8. Always practice safe listening, especially when using ear buds or headphones. Misuse of this technology can lead to noise-induced hearing loss. Even minor hearing loss takes a significant toll academically, socially, vocationally, and in other ways, so prevent the preventable. Teach kids to keep the volume down (a good guide is half volume) and take listening breaks.
  9. Model the tech habits you want your kids to adopt. Practice what you preach when it comes to tech time and safe-listening habits.
  10. Learn the signs of communication disorders. This is important for all parents, regardless of their children’s technology use. Early treatment can prevent or reverse many communication disorders. Parents should not wait to see if a child “outgrows” a suspected speech or hearing problem.  If you have any question about your child’s speech or hearing, seek an assessment from a speech-language pathologist or audiologist. Learn more at http://IdentifytheSigns.org.


Source: American-Speech-Language Hearing Association

www. asha.org/bhsm/Ten-Tips-Blog-Post/

Identify the Signs


Identify the Signs of Communication Disorders: A Critical Tool

Thousands of young children in Houston went back to school this September. During the initial months of the school year, there is heightened attention on students’ development and academic progress. Let us hope they have healthy speech and hearing, for there aren’t many other settings where the ability to communicate matters more.

With our years of experience working in the field of communication disorders, our therapists have seen the debilitating effects that these issues can have on the people of Houston when left untreated. Too often, people of all ages struggle with these challenges and fail to seek proper, timely treatment because they cannot recognize the early warning signs. Early detection of speech, language and hearing issues is absolutely critical to improving academic, social and career outcomes.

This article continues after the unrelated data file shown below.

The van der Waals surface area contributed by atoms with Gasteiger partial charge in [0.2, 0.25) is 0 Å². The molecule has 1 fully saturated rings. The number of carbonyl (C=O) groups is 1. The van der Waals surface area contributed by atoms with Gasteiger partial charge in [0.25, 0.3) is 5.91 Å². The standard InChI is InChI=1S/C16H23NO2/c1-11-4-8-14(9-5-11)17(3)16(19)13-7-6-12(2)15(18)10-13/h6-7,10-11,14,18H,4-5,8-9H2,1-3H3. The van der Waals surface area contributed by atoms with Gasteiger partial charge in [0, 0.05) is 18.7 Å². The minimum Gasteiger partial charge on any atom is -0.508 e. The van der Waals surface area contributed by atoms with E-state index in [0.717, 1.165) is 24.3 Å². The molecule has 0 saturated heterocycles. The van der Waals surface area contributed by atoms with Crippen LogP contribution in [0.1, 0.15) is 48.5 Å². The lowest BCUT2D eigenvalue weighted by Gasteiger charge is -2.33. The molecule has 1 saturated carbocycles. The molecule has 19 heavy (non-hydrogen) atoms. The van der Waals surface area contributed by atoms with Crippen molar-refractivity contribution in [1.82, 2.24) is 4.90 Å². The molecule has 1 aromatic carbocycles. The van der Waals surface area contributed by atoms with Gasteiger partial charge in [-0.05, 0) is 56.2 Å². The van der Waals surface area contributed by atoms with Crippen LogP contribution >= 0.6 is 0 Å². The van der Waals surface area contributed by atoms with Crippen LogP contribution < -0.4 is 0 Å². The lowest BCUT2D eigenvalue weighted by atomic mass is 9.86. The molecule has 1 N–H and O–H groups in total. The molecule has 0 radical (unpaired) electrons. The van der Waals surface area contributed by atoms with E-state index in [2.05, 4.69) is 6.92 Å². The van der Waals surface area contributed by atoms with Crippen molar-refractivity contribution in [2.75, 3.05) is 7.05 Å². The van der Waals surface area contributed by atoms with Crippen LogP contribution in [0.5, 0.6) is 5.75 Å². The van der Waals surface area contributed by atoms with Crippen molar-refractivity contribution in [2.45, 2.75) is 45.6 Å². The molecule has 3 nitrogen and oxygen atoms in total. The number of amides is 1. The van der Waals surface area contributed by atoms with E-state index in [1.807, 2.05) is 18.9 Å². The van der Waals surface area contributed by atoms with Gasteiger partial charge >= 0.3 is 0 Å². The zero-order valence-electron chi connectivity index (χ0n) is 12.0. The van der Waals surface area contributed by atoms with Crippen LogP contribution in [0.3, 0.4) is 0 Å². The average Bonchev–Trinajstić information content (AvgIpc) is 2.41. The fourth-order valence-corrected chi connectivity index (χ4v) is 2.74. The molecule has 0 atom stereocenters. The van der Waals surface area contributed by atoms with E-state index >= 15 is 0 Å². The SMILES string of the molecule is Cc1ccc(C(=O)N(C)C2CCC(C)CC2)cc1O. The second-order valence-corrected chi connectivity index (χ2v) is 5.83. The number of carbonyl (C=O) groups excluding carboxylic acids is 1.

For people with communication disorders, those closest to them are often their biggest asset. Unfortunately, many parents and caregivers are unable to identify the early warning signs of these issues or dismiss them too readily. A recent poll of the speech-language pathologists and audiologists of the American Speech-Language-Hearing Association (ASHA)—a professional association of which all of our speech pathologists are members of—reported significant parental delays in getting help for children with communication difficulties.

To remedy that, ASHA has launched a national campaign, Identify The Signs. This multimedia effort addresses the importance of early detection, helps the public identify the early warning signs of communication disorders, and encourages people to seek the best professional help through a series of TV, radio, print and digital public service announcements and a media outreach push. We encourage you to visit www.IdentifyTheSigns.org for information and resources, and to share it in your community. Above all, though, we hope you will seek help if you suspect that you or a loved one shows signs of having a disorder.

Please visit www.IdentifyTheSigns.org and learn more about the early signs of speech, language and hearing disorders. Early diagnosis is the most powerful way to reduce or even reverse their impact and can give your loved ones the opportunity to lead the fullest lives possible.